bidzina gujabidze

The mountains close in more and more tightly, and it seems as though there’s no longer any hope. Only a bit of sky is visible directly above our heads. lt has a disheartening effect on us. We are overwhelmed and keep silent. Suddenly at a sharp turn in the road, a huge chasm opens up on our right, and quite close to us, we see the ice-covered peak of Mount Kazbek with its glaciers sparkling white in the sun. lt is cheek by jowl with us, placid and tall, mute. A mysterious feeling courses through us. The cliff stands there as if conjured up by the other cliffs. We feel as though a being from another world is looking at us.

The Loneliest Planet (2011), a film by Julia Loktev.


The Loneliest Planet (2011) - Directed by Julia Loktev (8/10)

This film would be very easy for me to criticize and I went into it thinking there’s a large possibly I would hate it (judging by reviews and comments I have read) and it’s perfectly understandable why a lot of people do not enjoy it. Luckily I’m always open minded about everything I watch and I’m really glad I finally got around to watching it.

The film looks at the relationship of an engaged couple backpacking in the Caucasus Mountains and how certain actions can dramatically change it. I got completely invested in the characters and their relationship and instead of getting frustrated by the long shots and little to no dialog, I embraced it. The film is beautifully shot and the acting is great from both leads (Gael García Bernal, Hani Furstenberg). Maybe I enjoyed it more because of my love for traveling and hiking? The film made me feel as if I was there with the them, everything felt very real. Watching their relationship throughout the movie and after the ‘main scene’ at the halfway point it is amazing to watch the emotions each of the characters go through and their reactions to themselves and each other and it brought on a strong impact to me.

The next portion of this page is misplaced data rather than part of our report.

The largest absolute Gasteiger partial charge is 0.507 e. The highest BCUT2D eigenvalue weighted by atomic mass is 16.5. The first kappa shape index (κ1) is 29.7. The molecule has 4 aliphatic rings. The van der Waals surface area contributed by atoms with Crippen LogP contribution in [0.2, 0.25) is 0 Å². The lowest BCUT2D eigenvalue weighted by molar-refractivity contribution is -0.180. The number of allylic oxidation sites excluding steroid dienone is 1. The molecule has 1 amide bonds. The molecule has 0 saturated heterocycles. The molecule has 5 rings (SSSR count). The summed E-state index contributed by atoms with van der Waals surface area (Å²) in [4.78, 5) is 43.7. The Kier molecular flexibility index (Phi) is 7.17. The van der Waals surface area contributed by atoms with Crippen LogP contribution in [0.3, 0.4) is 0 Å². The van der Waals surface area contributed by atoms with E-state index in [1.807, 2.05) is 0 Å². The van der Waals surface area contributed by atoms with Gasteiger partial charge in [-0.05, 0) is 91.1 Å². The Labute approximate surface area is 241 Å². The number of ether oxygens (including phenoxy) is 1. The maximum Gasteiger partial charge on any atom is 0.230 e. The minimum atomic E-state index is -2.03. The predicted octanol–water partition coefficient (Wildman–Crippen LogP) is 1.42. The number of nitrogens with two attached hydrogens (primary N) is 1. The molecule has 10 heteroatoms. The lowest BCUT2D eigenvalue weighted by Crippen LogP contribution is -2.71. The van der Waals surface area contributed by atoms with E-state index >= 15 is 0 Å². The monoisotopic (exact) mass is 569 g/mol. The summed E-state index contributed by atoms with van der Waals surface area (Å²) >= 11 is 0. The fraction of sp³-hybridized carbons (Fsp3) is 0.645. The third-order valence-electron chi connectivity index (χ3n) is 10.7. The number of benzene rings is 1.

That’s not to say I don’t agree with some criticism. Some scenes could be cut in order to develop on the themes present in the movie, as I wish there had been just a little it more to the relationship of the characters to make the impact even stronger.

Anyway I’m terrible at expressing the way I feel about films and this is why I never write reviews.  

Possible spoilers: I also love that the film provides discussion about a lot issues for instance, would it not be shocking if the roles were reversed? How would we react and what would we do if confronted with this situation?


CB 152:  Julia Loktev’s “The Loneliest Planet,” 2012.

Nica:  What did they want?

Nica’s question, which Dato their guide silently eludes with a wave of his hand, is the only verbal acknowledgement of the traumatic sequence at the heart of The Loneliest Planet.  His solemn reaction reads as “it doesn’t matter / what’s done is done” and the remainder of their journey plays out more like a funeral march than a lovers’ getaway; all this despite being net positive one pair of sunglasses by the end of the film.

I found myself at a momentary loss when attempting to explain to someone what this film was about.  Not because it was bereft of meaning, but rather because there’s so little dialogue and explicit discussion of the underlying themes that I was almost embarrassed to make any grand declarations.  It’s a film about modern gender norms!  It’s a film about masculinity!  It’s a critique of feminism!  But probably not!  Or maybe it’s a film about hiking.  This certainly isn’t a critique or a call for more descriptive subtitles; The Grey:  A Film About Wolves & Snow.  It’s The Loneliest Planet’s ability to quietly dance around it’s central issue while simultaneously feeling like an exhaustive debate that makes it so compelling.